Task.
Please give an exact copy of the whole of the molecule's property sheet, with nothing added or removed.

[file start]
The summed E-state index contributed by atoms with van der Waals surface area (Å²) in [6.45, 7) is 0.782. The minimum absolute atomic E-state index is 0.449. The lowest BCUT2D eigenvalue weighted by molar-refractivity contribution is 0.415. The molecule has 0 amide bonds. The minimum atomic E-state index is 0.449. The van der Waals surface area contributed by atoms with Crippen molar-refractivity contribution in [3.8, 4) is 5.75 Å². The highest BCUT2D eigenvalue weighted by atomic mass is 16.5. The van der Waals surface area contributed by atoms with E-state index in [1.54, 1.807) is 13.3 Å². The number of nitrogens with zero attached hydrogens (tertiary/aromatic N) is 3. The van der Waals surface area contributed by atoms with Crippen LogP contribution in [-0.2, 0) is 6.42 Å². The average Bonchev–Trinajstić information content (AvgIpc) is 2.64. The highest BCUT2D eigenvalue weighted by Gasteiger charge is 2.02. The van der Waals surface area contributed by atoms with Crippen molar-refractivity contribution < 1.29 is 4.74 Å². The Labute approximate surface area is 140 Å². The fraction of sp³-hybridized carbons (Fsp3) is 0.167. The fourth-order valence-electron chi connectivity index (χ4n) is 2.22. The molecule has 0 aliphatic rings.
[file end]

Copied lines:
The summed E-state index contributed by atoms with van der Waals surface area (Å²) in [6.45, 7) is 0.782. The minimum absolute atomic E-state index is 0.449. The lowest BCUT2D eigenvalue weighted by molar-refractivity contribution is 0.415. The molecule has 0 amide bonds. The minimum atomic E-state index is 0.449. The van der Waals surface area contributed by atoms with Crippen molar-refractivity contribution in [3.8, 4) is 5.75 Å². The highest BCUT2D eigenvalue weighted by atomic mass is 16.5. The van der Waals surface area contributed by atoms with E-state index in [1.54, 1.807) is 13.3 Å². The number of nitrogens with zero attached hydrogens (tertiary/aromatic N) is 3. The van der Waals surface area contributed by atoms with Crippen LogP contribution in [-0.2, 0) is 6.42 Å². The average Bonchev–Trinajstić information content (AvgIpc) is 2.64. The highest BCUT2D eigenvalue weighted by Gasteiger charge is 2.02. The van der Waals surface area contributed by atoms with Crippen molar-refractivity contribution < 1.29 is 4.74 Å². The Labute approximate surface area is 140 Å². The fraction of sp³-hybridized carbons (Fsp3) is 0.167. The fourth-order valence-electron chi connectivity index (χ4n) is 2.22. The molecule has 0 aliphatic rings.